Changing The Bulb

It was the first Sunday of May.  The sun had returned, but the wind still refused to leave.  The best friends sat on their usual bench and soaked up the view of the river.

“Do I have an undeniably positive glow?” Aaron broke the silence.

Holly struggled not to spit out her coffee.  The question was not only totally unexpected, but also rather ridiculous.  Aaron hated people and emanated a cold, threatening aura that made this perfectly clear.

“Is this your creative way of telling me you’re pregnant?” she finally asked because she knew she couldn’t say all that about his threatening aura.

Aaron sighed and took a long sip of his Snapple.

“I’ll take that to be your diplomatic way of replying in the negative,” he scoffed.

Holly’s beautiful face contorted into a frown.  Aaron could be so fragile at times, and it was a challenge to say the right thing without lying to him or hurting his feelings.

short story, humor, Modern Philosopher“You’re not exactly radiating rainbows and unicorns, but I wouldn’t say that’s a negative,” she answered honestly. “Why do you ask?”

Aaron shrugged and took a long sip of Snapple.

“As bizarre as it might sound, I’ve been making an effort to be more social, but you’re still the only one who seems at all interested in spending time with me,” he confessed sadly.  “I read somewhere that the best way to attract new friends is to radiate positivity.  Needless to say, that’s been a challenge.”

To Holly’s relief, he chuckled at his self-depreciating humor.

“I don’t think you radiate negativity, either,” Holly clarified.  “You’re more like one of those houses on Halloween that doesn’t have its porch light lit.”

Aaron raised an eyebrow to the comment.  “Intriguing.  Tell me more.”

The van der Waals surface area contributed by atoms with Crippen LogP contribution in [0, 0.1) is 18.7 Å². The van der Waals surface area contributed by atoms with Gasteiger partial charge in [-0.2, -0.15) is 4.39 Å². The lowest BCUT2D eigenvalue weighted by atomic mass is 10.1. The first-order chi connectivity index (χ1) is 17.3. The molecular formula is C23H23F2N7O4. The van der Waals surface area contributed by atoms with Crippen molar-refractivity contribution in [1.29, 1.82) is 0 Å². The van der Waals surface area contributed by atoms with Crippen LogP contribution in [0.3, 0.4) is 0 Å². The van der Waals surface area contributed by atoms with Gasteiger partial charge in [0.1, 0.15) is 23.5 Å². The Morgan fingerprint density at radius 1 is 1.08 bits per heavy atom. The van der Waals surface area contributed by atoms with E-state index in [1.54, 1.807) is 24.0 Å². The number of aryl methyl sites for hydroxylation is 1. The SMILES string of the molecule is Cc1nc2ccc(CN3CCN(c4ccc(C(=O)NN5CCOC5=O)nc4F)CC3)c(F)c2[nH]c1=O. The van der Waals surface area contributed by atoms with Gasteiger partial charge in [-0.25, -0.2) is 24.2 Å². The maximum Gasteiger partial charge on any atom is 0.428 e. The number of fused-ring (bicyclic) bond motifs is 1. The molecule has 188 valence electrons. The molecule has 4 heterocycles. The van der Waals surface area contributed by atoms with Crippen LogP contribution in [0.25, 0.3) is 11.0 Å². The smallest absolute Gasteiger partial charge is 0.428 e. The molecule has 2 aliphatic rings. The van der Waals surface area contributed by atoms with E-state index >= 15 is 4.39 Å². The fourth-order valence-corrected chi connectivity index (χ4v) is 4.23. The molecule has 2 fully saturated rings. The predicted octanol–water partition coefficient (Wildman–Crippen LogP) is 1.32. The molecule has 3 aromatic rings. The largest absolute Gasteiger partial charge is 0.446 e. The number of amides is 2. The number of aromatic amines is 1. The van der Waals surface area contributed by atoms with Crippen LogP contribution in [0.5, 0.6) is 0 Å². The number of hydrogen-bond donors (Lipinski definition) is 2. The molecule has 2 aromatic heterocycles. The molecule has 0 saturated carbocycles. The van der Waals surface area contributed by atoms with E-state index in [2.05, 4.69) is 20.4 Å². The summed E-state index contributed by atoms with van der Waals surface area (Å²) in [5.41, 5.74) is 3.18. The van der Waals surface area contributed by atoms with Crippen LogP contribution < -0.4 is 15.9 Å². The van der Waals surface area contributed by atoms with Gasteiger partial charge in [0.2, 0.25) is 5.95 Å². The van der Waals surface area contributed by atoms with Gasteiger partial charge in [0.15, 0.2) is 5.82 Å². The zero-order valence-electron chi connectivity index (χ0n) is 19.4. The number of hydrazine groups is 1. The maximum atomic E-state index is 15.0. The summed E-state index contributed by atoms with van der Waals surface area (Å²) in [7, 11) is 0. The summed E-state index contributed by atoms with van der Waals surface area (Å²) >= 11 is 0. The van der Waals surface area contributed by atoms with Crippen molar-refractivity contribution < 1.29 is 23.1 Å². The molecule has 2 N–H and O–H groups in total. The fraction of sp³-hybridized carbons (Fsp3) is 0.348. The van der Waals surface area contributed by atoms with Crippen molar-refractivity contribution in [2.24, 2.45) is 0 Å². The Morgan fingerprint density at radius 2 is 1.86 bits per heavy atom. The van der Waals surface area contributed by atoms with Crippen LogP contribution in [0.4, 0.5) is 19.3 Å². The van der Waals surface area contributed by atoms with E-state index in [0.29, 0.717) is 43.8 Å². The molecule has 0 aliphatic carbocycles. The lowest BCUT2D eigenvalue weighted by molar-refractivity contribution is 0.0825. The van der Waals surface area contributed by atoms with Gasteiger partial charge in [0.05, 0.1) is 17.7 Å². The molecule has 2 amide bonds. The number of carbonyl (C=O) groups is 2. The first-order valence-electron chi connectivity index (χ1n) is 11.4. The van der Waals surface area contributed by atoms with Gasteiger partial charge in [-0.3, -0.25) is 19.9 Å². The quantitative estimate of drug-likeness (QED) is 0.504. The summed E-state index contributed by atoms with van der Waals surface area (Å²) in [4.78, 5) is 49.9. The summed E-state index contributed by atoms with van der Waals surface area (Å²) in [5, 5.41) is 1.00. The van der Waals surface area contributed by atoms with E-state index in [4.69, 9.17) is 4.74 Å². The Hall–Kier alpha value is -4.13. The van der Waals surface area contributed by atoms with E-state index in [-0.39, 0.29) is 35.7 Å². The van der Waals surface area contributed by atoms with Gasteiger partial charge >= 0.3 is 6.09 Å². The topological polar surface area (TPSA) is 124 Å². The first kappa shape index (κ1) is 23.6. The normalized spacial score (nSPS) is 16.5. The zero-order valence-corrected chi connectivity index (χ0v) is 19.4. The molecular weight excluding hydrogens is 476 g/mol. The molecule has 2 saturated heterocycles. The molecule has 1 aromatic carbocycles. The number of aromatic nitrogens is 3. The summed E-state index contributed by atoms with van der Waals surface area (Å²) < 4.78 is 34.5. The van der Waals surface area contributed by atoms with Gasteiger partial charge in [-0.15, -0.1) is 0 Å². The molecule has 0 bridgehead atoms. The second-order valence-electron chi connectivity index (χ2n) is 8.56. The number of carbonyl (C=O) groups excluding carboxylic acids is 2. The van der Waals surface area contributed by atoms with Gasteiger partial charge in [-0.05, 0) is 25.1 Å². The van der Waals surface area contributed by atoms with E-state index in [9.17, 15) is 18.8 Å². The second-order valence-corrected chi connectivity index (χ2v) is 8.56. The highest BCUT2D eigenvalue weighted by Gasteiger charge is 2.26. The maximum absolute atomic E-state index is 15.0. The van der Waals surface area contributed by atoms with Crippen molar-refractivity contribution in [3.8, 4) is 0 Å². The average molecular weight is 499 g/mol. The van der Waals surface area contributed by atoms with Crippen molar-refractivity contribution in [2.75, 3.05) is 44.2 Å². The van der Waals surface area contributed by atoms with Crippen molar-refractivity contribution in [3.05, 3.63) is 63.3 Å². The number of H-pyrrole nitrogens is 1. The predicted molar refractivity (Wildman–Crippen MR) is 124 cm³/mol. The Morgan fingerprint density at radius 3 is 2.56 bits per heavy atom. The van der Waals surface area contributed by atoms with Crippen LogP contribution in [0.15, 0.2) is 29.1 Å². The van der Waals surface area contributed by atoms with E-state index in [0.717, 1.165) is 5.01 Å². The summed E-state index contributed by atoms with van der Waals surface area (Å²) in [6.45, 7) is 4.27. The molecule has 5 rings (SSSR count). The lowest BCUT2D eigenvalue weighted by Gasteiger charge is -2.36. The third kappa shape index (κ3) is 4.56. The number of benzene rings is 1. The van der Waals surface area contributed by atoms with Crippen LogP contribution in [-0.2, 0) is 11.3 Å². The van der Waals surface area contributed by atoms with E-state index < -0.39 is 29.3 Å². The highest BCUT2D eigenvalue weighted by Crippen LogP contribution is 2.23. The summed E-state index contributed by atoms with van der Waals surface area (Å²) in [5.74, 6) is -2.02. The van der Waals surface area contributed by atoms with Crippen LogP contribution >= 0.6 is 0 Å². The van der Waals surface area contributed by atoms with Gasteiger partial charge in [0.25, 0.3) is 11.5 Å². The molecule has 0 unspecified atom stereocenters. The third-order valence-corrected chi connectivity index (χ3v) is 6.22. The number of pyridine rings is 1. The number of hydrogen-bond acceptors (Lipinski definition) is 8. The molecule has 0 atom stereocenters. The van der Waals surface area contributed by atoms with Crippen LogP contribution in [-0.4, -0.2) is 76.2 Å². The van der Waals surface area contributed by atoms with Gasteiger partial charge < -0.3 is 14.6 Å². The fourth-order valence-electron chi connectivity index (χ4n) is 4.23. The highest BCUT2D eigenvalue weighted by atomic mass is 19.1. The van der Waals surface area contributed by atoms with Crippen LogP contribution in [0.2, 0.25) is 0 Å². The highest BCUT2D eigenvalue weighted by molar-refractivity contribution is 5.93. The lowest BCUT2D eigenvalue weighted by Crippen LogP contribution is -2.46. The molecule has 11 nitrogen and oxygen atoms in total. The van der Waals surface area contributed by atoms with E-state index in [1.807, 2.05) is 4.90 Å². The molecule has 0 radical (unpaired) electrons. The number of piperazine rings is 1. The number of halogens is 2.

Holly blushed slightly as she powered on.  “Trick of treaters can’t tell if there’s anyone home, so most of them will continue on to the next house with the porch light on.  The more daring ones, however, will take a chance and knock on the door.  They might not get a reply, but what did they lose by trying?  Then again, they might discover that this is the one house on the block that gives out king size candy bars and the risk was worth it.”

Aaron grinned.  “So are you saying I’m the king size Mounds bar in your life since you took the time to get to know me?”

flash fiction, relationships, Modern PhilosopherHolly rolled her eyes and drank some of her coffee.

“Positive people have it much easier,” Aaron commented.  “People are more likely to approach them, and less likely to run screaming when approached.”

“But what you need to remember is that sometimes that super bright positive glow is everything a person’s got,” Holly reminded him.  “Once you get past the shiny surface, you discover there’s nothing inside.  That’s why we’re taught as kids to never take candy from strangers.  We absolutely do not want to find out what’s waiting inside that windowless van where the candy is kept.”

Aaron’s jaw dropped.  “This conversation just took a very twisted and dark turn.  Are you trying to warn me that your beautiful, welcoming, thoughtful outer shell is merely a distraction from the abject horror that lies beneath?”

Holly smiled.  When she did so, she somehow became even more beautiful.

“That’s for you to figure out,” she replied with a wink.

Now Aaron smiled.  “Actually, that was your way of almost making me forget that I’m socially awkward and not at all a positive person.  Just another reason why you’re my best friend.”

Holly pulled a fun size Mounds bar from her pocket and offered it to him.  “Plus, I offer you candy so you never have to be tempted by strangers.”

They both laughed.

Neither noticed that Aaron was letting off the brightest, most positive aura.  Just like he did every Sunday when the best friends met for their weekly chat…

About Austin

Native New Yorker who's fled to the quiet life in Maine. I write movies, root for the Yankees, and shovel lots of snow.
This entry was posted in Humor and tagged , , , , , , , , . Bookmark the permalink.

5 Responses to Changing The Bulb

  1. kristianw84 says:

    I love Holly’s porch light analogy, and she’s right about people hiding behind their positive radiation.

    I love the lessons you weave through their dialogue!

  2. beth says:

    great lesson

  3. markbialczak says:

    Some people do bring out the best in you, yes, Austin.

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